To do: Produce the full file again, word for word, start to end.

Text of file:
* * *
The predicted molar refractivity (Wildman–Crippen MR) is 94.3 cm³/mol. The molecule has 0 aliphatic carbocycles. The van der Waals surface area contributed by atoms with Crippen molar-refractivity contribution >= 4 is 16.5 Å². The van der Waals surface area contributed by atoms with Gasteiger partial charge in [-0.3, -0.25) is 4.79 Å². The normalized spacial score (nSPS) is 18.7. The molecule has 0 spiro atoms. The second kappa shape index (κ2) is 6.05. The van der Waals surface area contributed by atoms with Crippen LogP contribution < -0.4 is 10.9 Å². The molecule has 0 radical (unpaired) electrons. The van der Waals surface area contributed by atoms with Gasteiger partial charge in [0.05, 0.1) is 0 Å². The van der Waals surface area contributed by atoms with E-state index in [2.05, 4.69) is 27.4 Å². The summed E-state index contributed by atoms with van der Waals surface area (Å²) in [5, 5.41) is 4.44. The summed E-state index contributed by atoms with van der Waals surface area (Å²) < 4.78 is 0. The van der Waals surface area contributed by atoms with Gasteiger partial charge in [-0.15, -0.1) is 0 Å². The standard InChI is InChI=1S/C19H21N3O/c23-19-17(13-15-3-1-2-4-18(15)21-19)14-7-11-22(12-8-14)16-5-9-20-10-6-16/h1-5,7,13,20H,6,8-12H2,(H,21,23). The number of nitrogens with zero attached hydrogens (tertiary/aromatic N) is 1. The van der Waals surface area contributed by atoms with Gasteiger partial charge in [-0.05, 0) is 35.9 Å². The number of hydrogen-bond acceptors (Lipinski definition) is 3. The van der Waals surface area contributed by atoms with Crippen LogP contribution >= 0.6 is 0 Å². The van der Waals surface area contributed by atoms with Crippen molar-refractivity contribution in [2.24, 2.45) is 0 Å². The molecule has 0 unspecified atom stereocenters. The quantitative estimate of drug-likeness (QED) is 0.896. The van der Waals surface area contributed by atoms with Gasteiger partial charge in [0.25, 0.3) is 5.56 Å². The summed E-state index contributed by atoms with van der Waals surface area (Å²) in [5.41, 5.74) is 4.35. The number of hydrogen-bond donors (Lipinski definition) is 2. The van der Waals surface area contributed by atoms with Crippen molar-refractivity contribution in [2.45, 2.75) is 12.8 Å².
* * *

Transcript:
The predicted molar refractivity (Wildman–Crippen MR) is 94.3 cm³/mol. The molecule has 0 aliphatic carbocycles. The van der Waals surface area contributed by atoms with Crippen molar-refractivity contribution >= 4 is 16.5 Å². The van der Waals surface area contributed by atoms with Gasteiger partial charge in [-0.3, -0.25) is 4.79 Å². The normalized spacial score (nSPS) is 18.7. The molecule has 0 spiro atoms. The second kappa shape index (κ2) is 6.05. The van der Waals surface area contributed by atoms with Crippen LogP contribution < -0.4 is 10.9 Å². The molecule has 0 radical (unpaired) electrons. The van der Waals surface area contributed by atoms with Gasteiger partial charge in [0.05, 0.1) is 0 Å². The van der Waals surface area contributed by atoms with E-state index in [2.05, 4.69) is 27.4 Å². The summed E-state index contributed by atoms with van der Waals surface area (Å²) in [5, 5.41) is 4.44. The summed E-state index contributed by atoms with van der Waals surface area (Å²) < 4.78 is 0. The van der Waals surface area contributed by atoms with Gasteiger partial charge in [-0.15, -0.1) is 0 Å². The standard InChI is InChI=1S/C19H21N3O/c23-19-17(13-15-3-1-2-4-18(15)21-19)14-7-11-22(12-8-14)16-5-9-20-10-6-16/h1-5,7,13,20H,6,8-12H2,(H,21,23). The number of nitrogens with zero attached hydrogens (tertiary/aromatic N) is 1. The van der Waals surface area contributed by atoms with Gasteiger partial charge in [-0.05, 0) is 35.9 Å². The number of hydrogen-bond acceptors (Lipinski definition) is 3. The van der Waals surface area contributed by atoms with Crippen LogP contribution >= 0.6 is 0 Å². The van der Waals surface area contributed by atoms with Crippen molar-refractivity contribution in [2.24, 2.45) is 0 Å². The molecule has 0 unspecified atom stereocenters. The quantitative estimate of drug-likeness (QED) is 0.896. The van der Waals surface area contributed by atoms with Gasteiger partial charge in [0.25, 0.3) is 5.56 Å². The summed E-state index contributed by atoms with van der Waals surface area (Å²) in [5.41, 5.74) is 4.35. The number of hydrogen-bond donors (Lipinski definition) is 2. The van der Waals surface area contributed by atoms with Crippen molar-refractivity contribution in [2.45, 2.75) is 12.8 Å².